Competition in banking is vital, but profits will have to return first

Reform is unlikely at banks on life support but plans must be made for the future

There were, for many years, stories and rumours about one of the big foreign players buying either AIB or Bank of Ireland.

There were, for many years, stories and rumours about one of the big foreign players buying either AIB or Bank of Ireland.

 

At the turn of the last century, at the behest of the then minister for finance Charlie McCreevy, several reports were produced into the state of the Irish banking industry. The Department of Finance itself produced a major study, published in 2000, which noted: “More than 80 credit institutions offer banking services in Ireland, of which 11 have a significant involvement in retail banking by operating branch networks.”

It was a much happier time, one that enabled the authorities to conclude that there was a “medium” level of concentration (a measure of competitiveness). The main threat – from a consumer’s point of view at least – to a healthily competitive finance industry were seen to be likely mergers and acquisitions (M&A) activity by the banks.

Understandably, no consideration was given to the possibility that the many foreign banks present in Ireland would simply pack their bags and go home.

There have always been two sources of potential M&A activity, the consequences of which have concerned the authorities. First, there were, for many years, stories and rumours about one of the big foreign players buying either AIB or Bank of Ireland.

Official concern became wishful thinking during the financial crisis: before the full extent of the losses became known, there were wild hopes expressed that at least one of the problem banks would fall into the hands of a foreign “white knight”.

Second, there is the long mooted merger of AIB and Bank of Ireland. Even the 2000 Department of Finance report acknowledged that it made some sense from a cost savings point of view but would, of course, present competitiveness issues.

It could be on next year’s economics Leaving Cert exam: given that the State is a majority shareholder in the Irish banking system, should we care about the state of competition in that industry?


Monopoly
If the banks are able to extract monopoly profits from their customers, does it matter, given that we, the people of Ireland, own those profits? After all, while some of us are bank customers, all of us are shareholders.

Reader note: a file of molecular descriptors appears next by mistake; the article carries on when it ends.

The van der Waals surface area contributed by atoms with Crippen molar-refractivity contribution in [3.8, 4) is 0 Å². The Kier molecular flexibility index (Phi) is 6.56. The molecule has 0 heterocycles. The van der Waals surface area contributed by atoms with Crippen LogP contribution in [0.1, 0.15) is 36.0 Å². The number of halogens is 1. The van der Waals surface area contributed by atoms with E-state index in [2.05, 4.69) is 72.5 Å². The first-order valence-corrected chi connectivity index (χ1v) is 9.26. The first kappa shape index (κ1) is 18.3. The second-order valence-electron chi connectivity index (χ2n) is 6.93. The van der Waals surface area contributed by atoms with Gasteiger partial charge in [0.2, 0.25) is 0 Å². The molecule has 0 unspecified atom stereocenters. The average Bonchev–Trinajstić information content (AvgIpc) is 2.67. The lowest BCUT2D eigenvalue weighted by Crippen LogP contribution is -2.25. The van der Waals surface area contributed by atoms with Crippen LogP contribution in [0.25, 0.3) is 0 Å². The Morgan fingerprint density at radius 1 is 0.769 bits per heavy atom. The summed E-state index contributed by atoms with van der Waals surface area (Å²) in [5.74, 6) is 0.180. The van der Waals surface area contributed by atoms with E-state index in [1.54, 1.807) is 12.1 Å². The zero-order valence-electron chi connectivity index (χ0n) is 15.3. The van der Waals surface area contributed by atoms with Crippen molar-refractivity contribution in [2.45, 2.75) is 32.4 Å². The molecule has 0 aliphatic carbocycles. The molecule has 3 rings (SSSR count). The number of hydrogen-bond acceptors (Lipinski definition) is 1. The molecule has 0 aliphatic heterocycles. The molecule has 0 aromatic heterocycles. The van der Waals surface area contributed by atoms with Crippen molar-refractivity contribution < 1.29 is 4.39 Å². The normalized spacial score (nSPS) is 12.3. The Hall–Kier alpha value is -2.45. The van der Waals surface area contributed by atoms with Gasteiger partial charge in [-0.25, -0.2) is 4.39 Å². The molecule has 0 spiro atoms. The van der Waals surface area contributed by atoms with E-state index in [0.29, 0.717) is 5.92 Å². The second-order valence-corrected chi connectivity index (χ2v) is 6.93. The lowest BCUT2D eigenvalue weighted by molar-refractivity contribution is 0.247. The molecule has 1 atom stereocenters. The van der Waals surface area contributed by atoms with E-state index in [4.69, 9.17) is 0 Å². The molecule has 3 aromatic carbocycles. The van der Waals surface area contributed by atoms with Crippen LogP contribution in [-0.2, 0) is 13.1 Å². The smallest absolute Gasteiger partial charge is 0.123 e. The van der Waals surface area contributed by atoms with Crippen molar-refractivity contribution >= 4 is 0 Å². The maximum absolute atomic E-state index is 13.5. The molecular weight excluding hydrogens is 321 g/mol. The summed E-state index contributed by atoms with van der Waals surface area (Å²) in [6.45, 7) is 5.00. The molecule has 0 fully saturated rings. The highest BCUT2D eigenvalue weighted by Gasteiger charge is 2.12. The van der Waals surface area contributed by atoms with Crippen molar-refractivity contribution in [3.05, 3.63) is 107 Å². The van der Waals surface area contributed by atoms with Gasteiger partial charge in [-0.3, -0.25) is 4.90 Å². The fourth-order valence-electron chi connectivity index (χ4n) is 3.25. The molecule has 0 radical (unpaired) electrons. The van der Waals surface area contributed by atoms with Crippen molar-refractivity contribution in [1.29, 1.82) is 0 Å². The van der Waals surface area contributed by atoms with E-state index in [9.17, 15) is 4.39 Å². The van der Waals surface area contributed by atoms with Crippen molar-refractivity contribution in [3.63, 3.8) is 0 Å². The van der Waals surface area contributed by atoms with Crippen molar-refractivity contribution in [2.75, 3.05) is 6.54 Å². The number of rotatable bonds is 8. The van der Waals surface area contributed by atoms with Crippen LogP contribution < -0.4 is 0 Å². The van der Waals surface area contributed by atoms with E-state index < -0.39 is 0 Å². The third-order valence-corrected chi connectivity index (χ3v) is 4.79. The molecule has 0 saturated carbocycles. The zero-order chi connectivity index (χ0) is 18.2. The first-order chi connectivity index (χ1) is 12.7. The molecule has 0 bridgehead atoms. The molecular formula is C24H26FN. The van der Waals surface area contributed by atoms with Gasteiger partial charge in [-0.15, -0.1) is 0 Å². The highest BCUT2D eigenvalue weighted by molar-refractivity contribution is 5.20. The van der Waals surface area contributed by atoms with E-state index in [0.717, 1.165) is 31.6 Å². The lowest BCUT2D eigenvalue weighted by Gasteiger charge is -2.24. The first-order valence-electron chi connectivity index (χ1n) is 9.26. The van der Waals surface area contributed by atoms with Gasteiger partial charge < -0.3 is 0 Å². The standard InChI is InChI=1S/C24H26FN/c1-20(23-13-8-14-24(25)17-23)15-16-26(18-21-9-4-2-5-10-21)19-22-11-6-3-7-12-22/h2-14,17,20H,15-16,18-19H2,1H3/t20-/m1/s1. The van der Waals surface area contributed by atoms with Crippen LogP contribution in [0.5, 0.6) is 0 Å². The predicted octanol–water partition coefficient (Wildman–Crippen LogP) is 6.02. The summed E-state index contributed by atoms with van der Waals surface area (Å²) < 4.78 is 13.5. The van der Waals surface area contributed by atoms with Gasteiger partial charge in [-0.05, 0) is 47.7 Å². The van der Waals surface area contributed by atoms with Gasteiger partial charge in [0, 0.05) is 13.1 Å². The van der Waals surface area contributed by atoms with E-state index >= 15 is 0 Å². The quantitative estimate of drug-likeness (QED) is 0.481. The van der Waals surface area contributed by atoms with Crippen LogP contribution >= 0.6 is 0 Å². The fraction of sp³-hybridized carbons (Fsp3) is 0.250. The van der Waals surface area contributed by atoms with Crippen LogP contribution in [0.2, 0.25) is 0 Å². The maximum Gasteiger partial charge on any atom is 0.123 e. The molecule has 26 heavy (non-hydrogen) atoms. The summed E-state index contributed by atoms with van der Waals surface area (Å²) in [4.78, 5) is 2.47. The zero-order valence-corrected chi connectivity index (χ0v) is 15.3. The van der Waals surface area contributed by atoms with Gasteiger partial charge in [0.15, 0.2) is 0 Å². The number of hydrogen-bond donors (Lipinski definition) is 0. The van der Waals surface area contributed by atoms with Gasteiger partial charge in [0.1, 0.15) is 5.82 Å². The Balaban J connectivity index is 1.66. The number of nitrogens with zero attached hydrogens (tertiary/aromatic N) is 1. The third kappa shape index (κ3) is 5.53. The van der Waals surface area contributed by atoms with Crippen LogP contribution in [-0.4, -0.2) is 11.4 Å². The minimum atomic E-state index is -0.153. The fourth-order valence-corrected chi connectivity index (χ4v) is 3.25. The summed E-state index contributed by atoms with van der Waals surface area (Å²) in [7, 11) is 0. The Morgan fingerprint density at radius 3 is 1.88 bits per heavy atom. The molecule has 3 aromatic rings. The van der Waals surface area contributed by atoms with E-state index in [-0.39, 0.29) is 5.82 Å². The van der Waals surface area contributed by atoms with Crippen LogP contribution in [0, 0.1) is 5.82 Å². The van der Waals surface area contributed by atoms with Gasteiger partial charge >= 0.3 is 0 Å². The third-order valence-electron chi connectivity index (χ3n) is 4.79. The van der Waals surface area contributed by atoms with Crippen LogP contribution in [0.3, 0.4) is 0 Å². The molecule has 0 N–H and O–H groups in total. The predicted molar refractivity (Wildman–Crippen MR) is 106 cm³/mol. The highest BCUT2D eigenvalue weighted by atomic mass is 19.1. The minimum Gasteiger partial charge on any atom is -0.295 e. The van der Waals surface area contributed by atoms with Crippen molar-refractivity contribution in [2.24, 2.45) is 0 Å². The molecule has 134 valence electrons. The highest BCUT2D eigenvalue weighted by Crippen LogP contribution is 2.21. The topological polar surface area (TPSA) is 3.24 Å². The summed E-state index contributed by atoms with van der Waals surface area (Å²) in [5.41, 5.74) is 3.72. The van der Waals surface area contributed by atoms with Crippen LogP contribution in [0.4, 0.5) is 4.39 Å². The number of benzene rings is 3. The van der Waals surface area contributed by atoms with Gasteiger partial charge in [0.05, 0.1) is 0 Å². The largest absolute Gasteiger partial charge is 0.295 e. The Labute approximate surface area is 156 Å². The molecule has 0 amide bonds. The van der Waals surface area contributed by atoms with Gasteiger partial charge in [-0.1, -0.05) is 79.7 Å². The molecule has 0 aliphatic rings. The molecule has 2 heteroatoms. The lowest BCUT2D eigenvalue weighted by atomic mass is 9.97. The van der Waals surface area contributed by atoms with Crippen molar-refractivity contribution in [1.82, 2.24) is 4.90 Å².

The answer, of course, is that we all lose from the behaviour of monopolies. Yes, we might get some payback from our claim on the excess returns being earned by the banks but there are, almost certainly, losses to society as a whole from all of this – losses that are gone forever.

Some people have argued that our home-grown financial crisis was caused by “too much competition”: when one bank dived into stupid lending practices, others had to follow for reasons of “competitiveness”. That’s pure hokum in my view.

There were too few banks, where the key decision makers were also few in number; they all knew each other and were infected with the worst kind of groupthink. And there was no adult supervision in the form of an effective regulator.

Banking is different from manufacturing industry; we all know (now) the importance of strict regulation.


‘Good crisis’
The Canadian banking market has never looked particularly competitive (it is dominated by a small number of giant players) but it had “a good crisis” precisely because the regulator kept the banks under very effective control. It is no wonder that the British have poached the man in charge of the Canadian banks to be governor of the Bank of England and have handed him all the levers of power to do with bank regulation.

But the UK authorities do recognise the need for a twin-track approach: regulation and competition.

Particularly on the high street, they are determined not to let the banks get beyond a certain size, no matter how well regulated they are. In September, Lloyds TSB (partly state-owned) was forced to spin off 620 branches into a new, separate bank, with the aim of an eventual trade sale or flotation on the stock market. But they have only been able to contemplate this as Lloyds TSB has returned to profitability.

That’s the brutal reality facing our own regulator: there isn’t much that can be done to foster competition while our own banks remain on life support and foreigners head for the hills.

Plans must be laid for the time when profitability is restored. If overseas institutions remain uninterested, consideration must be given to breaking up the banks. Clear plans to that effect could be laid down now.

In a “back to the future” move, the Government may see calls to establish a “business friendly”, ICC-type bank. Such suggestions for even further government involvement in the sector will, I suspect, be resisted.

Lack of competition leads to unhealthy behaviour, most obviously in terms of pricing. But cosy cartels can behave badly in other insidious ways that are less visible but also damaging to the health of the industry and, therefore, the economy.

Nearly a quarter a century ago I recruited Jim Power from AIB to join me at Bank of Ireland. This caused a major row between the two banks which reached the respective boardrooms. I had violated a secret agreement that neither bank would recruit staff from each other. A small historical footnote certainly, but a good example of hidden behaviour in a relatively uncompetitive situation that can cause harm. Competition is the solution.

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